'Systems biology' integrates all that's known about disease and humans

Ken Stuart, president and founder of the nonprofit Seattle Biomedical Research Institute, gives us a decent rundown of what is meant by "systems biology" in an article appearing in Drug Discovery & Development. He describes it as a "holistic approach" that has been made possible only relatively recently with the convergence of two things: an improvement in our ability to measure biological molecules and the increased computational power necessary to make sense out of that new data.

Many of the biotech breakthroughs you read about involve studies of single characteristics of biomolecules or cells and their traits, and then conjecture from researchers as to how this single characteristic can impact the progression of a disease, for example. Systems biology allows this extrapolation to become more than an educated guess. "This approach combines extensive data collection from biological studies with mathematical and computational analyses that elucidate emergent biological properties rather than single characteristics," Stuart writes.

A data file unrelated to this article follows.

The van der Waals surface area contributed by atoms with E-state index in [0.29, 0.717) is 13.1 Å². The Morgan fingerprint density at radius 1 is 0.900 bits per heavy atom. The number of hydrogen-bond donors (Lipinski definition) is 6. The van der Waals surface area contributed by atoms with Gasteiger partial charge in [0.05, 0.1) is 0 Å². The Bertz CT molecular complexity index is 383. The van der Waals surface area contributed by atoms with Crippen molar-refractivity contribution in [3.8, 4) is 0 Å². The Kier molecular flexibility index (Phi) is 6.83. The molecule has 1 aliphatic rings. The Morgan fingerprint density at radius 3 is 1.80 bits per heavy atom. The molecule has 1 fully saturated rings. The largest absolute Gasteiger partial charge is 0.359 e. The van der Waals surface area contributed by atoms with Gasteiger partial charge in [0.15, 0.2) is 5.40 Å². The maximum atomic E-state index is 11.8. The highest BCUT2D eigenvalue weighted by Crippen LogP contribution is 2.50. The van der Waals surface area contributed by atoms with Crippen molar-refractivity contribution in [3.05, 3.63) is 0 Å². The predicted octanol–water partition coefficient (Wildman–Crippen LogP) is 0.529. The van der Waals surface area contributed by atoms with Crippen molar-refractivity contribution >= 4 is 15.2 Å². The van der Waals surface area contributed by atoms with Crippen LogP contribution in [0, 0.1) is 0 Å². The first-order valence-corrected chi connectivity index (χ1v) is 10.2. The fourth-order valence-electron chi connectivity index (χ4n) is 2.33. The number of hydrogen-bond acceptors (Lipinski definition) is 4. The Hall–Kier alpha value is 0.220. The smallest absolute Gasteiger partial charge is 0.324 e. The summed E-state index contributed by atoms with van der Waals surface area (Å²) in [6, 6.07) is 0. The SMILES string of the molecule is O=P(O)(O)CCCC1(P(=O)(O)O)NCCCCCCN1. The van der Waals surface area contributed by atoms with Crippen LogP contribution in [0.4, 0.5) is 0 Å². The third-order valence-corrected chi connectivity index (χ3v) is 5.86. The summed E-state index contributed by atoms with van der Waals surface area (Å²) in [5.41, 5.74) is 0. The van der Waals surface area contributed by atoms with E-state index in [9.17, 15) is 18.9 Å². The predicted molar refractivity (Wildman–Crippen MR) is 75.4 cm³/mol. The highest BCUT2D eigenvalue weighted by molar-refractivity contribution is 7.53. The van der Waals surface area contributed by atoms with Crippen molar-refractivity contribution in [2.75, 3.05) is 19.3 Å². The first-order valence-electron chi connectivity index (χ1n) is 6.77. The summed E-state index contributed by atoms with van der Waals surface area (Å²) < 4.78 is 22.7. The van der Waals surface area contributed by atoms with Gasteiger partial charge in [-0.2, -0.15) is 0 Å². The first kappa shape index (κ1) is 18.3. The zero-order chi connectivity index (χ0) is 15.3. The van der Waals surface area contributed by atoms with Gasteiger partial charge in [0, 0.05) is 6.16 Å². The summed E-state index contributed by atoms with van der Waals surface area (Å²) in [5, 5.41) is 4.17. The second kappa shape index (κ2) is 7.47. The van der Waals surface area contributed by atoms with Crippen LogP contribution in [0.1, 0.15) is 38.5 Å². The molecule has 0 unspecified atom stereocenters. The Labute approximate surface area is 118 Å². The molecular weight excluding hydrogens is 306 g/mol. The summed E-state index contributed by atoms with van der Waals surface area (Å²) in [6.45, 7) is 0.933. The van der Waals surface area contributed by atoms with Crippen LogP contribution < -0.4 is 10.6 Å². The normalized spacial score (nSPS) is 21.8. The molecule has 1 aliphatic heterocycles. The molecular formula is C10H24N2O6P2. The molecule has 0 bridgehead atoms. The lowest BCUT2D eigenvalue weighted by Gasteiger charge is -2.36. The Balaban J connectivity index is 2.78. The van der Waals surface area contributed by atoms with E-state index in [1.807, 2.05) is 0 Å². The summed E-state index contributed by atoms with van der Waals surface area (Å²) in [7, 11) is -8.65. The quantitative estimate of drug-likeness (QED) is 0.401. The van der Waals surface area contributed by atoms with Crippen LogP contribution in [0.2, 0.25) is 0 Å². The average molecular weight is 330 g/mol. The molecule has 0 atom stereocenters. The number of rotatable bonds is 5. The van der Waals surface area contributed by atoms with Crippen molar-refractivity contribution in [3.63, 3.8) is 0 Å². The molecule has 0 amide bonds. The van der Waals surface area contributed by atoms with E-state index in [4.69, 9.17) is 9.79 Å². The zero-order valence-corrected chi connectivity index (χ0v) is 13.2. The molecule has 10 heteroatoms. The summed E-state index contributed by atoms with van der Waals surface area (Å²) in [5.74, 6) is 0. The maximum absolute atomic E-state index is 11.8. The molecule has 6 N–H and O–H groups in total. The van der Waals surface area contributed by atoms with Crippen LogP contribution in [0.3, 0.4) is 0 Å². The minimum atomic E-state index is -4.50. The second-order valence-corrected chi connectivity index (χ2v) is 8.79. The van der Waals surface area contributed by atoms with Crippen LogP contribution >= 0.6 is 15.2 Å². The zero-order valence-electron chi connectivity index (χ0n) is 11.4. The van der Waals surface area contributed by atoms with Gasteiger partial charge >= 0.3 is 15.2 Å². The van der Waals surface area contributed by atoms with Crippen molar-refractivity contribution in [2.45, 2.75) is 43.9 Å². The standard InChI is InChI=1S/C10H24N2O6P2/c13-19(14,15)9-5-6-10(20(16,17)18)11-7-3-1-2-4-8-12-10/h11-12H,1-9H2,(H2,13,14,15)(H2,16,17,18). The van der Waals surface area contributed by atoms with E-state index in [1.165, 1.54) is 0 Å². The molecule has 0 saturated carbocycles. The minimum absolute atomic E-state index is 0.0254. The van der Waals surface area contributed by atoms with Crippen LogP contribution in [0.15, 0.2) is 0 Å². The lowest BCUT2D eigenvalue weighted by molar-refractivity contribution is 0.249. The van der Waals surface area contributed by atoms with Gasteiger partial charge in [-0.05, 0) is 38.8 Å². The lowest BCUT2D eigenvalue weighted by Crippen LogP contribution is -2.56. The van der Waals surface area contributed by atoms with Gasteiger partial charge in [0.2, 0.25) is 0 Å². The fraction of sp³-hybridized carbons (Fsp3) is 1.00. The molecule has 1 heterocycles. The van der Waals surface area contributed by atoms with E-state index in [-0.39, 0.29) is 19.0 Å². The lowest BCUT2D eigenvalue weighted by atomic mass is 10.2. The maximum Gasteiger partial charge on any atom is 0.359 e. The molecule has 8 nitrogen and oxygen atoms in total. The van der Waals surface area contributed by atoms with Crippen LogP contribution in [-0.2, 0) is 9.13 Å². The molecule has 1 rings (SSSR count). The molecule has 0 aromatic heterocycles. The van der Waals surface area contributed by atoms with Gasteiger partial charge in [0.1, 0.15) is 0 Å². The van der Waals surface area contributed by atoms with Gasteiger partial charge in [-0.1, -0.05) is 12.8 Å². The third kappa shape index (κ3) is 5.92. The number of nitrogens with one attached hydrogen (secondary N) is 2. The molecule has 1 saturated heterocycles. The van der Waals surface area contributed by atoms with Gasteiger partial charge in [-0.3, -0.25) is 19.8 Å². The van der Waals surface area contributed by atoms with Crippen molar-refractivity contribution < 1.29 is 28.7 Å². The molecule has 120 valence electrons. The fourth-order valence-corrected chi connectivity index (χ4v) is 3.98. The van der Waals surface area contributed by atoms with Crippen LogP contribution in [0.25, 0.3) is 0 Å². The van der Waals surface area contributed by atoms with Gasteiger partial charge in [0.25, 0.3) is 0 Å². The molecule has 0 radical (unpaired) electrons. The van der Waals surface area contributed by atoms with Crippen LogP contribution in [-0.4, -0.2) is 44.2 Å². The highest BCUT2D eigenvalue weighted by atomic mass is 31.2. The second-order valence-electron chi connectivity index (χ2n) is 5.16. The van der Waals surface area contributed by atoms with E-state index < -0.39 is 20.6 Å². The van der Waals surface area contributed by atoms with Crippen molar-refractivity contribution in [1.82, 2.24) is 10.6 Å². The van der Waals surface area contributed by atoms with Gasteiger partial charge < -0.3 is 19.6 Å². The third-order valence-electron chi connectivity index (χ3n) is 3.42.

And this approach is not only useful in discovering the causes of disease, but also in measuring the effectiveness of treatments. "A key value of the approach is the ability to predict various biological responses to a drug including toxicity and efficacy," Stuart writes. "Overall, systems biology provides for a more realistic comprehension of biology and is predictive and efficient."

Seattle BioMed's role in systems biology, he writes, is in the study of infectious diseases. Viruses have only a few genes, but they have a kind of domino effect when they subvert and co-opt the complex biological processes of the infected host. The systems biology approach can handle the huge amounts of data, plus take into account the complex biological systems effected, to come up with treatments and vaccines that prevent disease without having an adverse effect on the human host.

Simply put, systems biology involves putting to use much of the data collected about disease over the course of the previous decades and integrating them into cures that take into account the complexity and interconnectedness of all systems in the human body.

- read the piece in Drug Discovery & Development

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